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  7. tdmoon

    tdmoon Pre-Show Stalwart

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    I just finished up Gary Hart's book, "My Life In Wrestling: With A Little Help From My Friends", and it was fantastic. Quite possibly the best wrestling book I have read; couldn't put it down and I finished it in one day(and it's fairly lengthy, nearly five hundred pages in its hardcover format). It goes into so much detail about the art of booking and the business of running a promotion, I really learned a lot about wrestling. The story of the Von Erich family was fascinating all in itself, told by somebody who was close to the situation. Really in-depth, covering the characters, angles and business of World Class, Florida, Georgia and Mid-Atlantic. Tremendous insights, I highly recommend it.
     
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  8. Lowdown

    Lowdown Ooh baby I like it roooaaaaw!

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    Out of all the wrestling books that I've read, the two that I enjoyed the most was Foley is Good and The Death of WCW. Foley's second but seemed to flow a lot better than Have a Nice Day, and it primarily focused on his days leading up to his HIAC match at No Way Out 2000. As for the Death of WCW, the title itself pulled me in, and I'm a fan of Wrestlecrap, so I was interested in their take on how a once prominent promotion collapsed in a few short years.
     
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  9. FromGlasgow

    FromGlasgow Championship Contender

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    I have read loads of wrestling autobiographies over the years, My favourite by far is the Dynamite Kid's book, The whole book was fascinating of how he came to the US and Canada with nothing and went back home to the UK with nothing once his career finished.
    Didn't seem to be self promoting himself like just about every other autobiography I have read, Just complete honesty to the point where I kind of disliked him as a person after reading what he was like backstage, Though at the same time feeling sorry for him to see where he has ended up after being in my opinion the greatest wrestler of all time.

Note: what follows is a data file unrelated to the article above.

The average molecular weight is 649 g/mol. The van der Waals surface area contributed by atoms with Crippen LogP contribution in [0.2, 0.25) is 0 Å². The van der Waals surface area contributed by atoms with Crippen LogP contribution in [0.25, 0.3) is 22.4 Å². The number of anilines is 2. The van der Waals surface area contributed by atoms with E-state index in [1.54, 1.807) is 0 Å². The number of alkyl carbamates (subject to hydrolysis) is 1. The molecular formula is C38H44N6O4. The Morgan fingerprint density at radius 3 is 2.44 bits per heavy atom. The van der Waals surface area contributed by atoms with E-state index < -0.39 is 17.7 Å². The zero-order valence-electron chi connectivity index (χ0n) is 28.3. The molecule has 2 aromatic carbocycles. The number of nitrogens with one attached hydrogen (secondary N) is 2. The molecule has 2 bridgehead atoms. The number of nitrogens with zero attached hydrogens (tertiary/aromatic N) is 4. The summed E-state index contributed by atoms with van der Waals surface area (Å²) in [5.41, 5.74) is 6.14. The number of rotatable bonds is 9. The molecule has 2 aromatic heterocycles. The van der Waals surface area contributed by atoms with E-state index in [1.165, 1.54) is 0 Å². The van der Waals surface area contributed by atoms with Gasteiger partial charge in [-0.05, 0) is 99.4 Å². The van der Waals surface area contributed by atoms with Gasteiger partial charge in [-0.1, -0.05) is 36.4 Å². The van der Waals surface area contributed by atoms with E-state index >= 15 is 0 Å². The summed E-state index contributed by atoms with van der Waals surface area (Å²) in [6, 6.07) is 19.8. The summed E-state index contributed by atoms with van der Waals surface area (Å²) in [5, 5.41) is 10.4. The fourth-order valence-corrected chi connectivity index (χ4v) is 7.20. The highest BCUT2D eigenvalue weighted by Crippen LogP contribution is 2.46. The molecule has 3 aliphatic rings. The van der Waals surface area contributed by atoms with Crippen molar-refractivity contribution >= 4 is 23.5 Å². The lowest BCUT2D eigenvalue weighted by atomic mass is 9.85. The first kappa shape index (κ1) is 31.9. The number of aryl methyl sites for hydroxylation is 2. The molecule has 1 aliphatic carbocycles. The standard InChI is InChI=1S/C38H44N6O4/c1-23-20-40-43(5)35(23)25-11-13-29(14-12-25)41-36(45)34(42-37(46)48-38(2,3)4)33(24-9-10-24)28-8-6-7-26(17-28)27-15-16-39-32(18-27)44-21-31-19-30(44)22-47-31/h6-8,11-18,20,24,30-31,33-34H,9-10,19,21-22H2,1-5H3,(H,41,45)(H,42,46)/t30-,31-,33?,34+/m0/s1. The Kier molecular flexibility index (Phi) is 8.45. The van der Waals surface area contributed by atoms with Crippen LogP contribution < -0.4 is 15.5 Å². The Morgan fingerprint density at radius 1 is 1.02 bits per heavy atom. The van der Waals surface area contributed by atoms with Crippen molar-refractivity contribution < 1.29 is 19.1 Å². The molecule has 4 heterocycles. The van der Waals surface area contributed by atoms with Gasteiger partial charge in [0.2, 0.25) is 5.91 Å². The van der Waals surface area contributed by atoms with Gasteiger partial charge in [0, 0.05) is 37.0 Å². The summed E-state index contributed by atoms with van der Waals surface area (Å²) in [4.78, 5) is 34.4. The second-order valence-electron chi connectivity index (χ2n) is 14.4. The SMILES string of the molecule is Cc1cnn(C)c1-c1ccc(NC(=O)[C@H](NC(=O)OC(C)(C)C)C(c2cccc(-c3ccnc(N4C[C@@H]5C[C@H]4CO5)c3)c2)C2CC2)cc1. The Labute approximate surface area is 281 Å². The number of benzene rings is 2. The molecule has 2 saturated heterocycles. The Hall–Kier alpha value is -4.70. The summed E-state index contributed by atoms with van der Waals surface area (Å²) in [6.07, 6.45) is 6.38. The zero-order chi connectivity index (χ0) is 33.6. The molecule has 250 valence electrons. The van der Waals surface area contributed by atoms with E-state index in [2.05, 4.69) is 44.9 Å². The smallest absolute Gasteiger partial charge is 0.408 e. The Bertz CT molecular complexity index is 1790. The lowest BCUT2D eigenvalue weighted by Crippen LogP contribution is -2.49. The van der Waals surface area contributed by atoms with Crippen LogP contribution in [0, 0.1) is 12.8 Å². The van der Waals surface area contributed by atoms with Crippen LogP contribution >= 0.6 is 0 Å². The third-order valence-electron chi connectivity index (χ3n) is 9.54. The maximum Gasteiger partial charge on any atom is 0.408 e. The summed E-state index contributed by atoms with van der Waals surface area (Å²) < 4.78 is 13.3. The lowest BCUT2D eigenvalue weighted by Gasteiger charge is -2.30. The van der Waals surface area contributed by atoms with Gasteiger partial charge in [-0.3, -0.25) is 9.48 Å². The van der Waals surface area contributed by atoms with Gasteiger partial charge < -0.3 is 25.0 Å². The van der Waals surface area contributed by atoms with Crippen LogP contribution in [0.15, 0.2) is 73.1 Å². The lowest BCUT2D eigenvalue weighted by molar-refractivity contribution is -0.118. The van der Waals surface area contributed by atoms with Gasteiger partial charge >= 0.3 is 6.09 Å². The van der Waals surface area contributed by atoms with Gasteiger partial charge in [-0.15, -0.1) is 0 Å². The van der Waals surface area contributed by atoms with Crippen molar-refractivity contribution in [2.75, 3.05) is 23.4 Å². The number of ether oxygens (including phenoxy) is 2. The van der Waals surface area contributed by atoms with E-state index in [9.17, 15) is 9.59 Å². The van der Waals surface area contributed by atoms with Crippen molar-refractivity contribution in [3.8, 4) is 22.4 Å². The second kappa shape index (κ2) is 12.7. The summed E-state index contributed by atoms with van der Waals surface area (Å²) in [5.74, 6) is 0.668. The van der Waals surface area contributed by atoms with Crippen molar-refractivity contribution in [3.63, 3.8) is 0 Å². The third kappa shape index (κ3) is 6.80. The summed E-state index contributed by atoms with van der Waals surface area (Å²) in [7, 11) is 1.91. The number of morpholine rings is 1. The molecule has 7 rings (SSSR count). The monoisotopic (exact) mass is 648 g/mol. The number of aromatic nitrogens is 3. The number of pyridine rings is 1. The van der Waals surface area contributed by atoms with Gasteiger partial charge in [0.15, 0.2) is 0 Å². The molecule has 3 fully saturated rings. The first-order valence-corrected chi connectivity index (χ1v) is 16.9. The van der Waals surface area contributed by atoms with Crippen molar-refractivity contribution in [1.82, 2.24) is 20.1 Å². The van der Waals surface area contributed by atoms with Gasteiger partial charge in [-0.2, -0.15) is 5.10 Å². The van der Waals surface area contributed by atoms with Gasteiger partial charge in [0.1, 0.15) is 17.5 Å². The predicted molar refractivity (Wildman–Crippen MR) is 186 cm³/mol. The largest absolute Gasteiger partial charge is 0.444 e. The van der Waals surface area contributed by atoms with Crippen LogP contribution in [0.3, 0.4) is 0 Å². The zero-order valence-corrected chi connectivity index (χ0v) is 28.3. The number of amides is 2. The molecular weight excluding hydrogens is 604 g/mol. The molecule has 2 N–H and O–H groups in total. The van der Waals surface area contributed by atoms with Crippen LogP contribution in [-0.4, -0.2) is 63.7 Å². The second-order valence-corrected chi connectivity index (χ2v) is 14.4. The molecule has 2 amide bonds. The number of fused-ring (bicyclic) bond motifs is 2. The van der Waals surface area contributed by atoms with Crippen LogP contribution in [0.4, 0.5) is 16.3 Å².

An autobiography I would love to read would be Vince Mcmahon's if it were 100% honest I think it would have the potential for my greatest ever book but can't see it ever being written.
     
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  10. Makaveli31

    Makaveli31 Championship Contender

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    Bret Hart's book My Real Life in the Cartoon World of Wrestling was exceptional. No ghost writer, no WWE spin. It felt like a raw shoot interview on paper. Bret pulled no punches in his graphic description of the pro wrestling lifestyle of the 1980's and 1990's. He takes us in the locker room, on the road, in the ring with him. It is a true "insider's" perspective. Bret seems to remember in great detail every decision, every match, every conversation he had in the business. The reader can tell this is his book. His memories. His words. The events of the Montreal Screwjob alone is worth the price as Bret recounts in vivid detail his thoughts throughout the whole process and the aftermath.

    We get a look inside the legendary Hart Family. The trials and tribulations. The pinnacle of success at In Your House Canadian Stampede in Calgary with the entire family in the ring to the tragedy of the Screwjob, the deaths of Owen and Davey, the bitter betrayals and the aftermath. Truly riveting book.
     
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  11. Psykohurricane55

    Psykohurricane55 Moderator
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    Completely agree with you about this book. I wonder what the book would have looked like if he didn't have to edit it to fit one book since I heard that this was supposed to be three books because of how much Bret actually wrote.